Cured silicone is a notoriously difficult substance to remove from any surface. To get it off, you often have to resort to scraping and pulling, and the procedure can be painstaking. While you can find industrial silicone remover products, they're not safe for home use. Instead, you can use a number of safer options, some of which you may already have.
Silicone Caulk Removal
Silicone caulk lasts for many years, but it does wear out, and when it does, you need to remove it before you can apply fresh caulk. Anyone who has ever done this knows that some household solvents soften silicone caulk, but none dissolves it. A common removal strategy is to soften the caulk with a generous amount of a softening agent and then cut it off with a knife or pull it off with pliers. After the bulk is gone, you typically use the same solvent in combination with a scouring pad to clean up the residue.
One item you may have on hand that helps soften silicone is mineral spirits, which is suitable to get silicone off of hard surfaces like tile, marble or concrete. For removing it from plastic or painted surfaces, however, you should use isopropyl alcohol, which won't harm the surface. Regular alcohol you may have for home use may not be strong enough to do the job. Instead, try an industrial-grade isopropyl alcohol with 99 percent purity.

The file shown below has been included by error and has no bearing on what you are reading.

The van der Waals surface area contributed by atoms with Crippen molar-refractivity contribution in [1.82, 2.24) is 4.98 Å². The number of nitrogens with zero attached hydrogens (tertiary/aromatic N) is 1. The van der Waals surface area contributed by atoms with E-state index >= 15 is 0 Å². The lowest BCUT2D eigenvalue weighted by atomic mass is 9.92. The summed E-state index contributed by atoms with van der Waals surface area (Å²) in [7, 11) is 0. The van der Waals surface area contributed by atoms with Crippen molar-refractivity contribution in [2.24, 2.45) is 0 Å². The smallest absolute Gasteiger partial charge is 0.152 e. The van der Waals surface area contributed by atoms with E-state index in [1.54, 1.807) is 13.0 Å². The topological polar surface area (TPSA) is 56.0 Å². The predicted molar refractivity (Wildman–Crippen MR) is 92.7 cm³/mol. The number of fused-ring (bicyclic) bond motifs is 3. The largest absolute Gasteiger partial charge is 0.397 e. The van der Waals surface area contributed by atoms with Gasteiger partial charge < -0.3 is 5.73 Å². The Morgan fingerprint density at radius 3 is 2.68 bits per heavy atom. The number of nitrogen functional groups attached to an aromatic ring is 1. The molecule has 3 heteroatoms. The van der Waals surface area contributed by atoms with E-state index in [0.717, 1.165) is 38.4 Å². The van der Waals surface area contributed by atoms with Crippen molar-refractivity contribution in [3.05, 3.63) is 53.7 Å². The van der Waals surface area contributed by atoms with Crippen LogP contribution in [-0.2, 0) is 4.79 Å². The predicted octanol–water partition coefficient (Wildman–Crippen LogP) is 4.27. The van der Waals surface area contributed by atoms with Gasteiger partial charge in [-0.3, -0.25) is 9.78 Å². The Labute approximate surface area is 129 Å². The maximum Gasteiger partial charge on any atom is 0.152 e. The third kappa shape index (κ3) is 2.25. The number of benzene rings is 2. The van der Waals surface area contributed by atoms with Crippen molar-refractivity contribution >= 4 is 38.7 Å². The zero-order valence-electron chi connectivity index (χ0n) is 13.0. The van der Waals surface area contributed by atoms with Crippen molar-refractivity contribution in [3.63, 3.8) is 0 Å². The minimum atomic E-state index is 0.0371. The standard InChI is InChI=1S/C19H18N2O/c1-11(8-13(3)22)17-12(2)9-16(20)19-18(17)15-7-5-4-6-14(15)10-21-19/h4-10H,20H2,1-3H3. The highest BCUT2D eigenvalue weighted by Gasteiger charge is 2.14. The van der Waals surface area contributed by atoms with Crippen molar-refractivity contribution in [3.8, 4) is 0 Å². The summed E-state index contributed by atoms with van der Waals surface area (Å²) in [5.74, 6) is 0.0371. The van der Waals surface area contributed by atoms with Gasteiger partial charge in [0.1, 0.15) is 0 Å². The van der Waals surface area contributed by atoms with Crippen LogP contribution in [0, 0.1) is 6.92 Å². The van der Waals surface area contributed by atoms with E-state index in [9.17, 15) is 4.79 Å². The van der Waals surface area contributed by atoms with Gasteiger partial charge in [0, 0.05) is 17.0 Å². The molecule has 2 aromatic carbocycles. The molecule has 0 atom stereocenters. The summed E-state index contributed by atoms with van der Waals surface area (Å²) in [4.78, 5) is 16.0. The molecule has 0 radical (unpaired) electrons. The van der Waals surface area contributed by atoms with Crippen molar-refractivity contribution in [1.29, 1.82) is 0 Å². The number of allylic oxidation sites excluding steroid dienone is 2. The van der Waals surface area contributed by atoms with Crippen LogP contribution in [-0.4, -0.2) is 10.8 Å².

Other silicone solvent options include toluene and xylene. Always consider the material you're cleaning when choosing a solvent to make sure they're compatible. Test the solvent you choose on a hidden spot before you use it on a larger scale to make sure it doesn't cause any damage. It's also important to read the product instructions, follow all instructions and warnings, and allow for proper ventilation.
Silicone caulk has an odor that resembles vinegar because, like vinegar, it contains acetic acid. Consequently, white vinegar is another solvent you can use to soften it. It may not work as well as mineral spirits or alcohol, but it poses little danger to the substrate to which the caulk adheres. Rubbing a tabletop exposed to silicone wax with vinegar may safely remove some of the silicone.
Cutting Out the Bulk
Solvents such as vinegar or mineral spirits, and even stronger ones like lacquer thinner, swell cured silicone caulk. This loosens its adhesion to the substrate and makes the caulk easier to cut with a knife.
To remove stubborn caulk, you can either apply the solvent repeatedly or soak a rag and place the rag on the caulk. Once it softens, cutting as closely to the substrate as possible with a sharp knife while you pull the bead is the most efficient way to remove the bulk. Once that's gone, a thin residue usually remains behind.
The residue that remains after you've cut out the bulk of a bead of caulk can still prevent new caulk from adhering and must be removed. Rubbing it with sandpaper or an abrasive pad isn't a good strategy because the caulk tends to form small balls that stick to each other and to the paper or pad. The best strategy is to soak the residue with more mineral spirits, alcohol or vinegar to further soften it and then scrape it with a pull scraper or sharp knife. Continue working on the residue using this strategy until it's removed completely.
Chris Deziel is a contractor, builder and general fix-it pro who has been active in the construction trades for 40 years. He has degrees in science and humanities and years of teaching experience. An avid craftsman and musician, Deziel began writing on home improvement topics in 2010. He worked as an expert consultant with eHow Now and Pro Referral -- a Home Depot site. A DIYer by nature, Deziel regularly shares tips and tricks for a better home and garden at Hunker.com.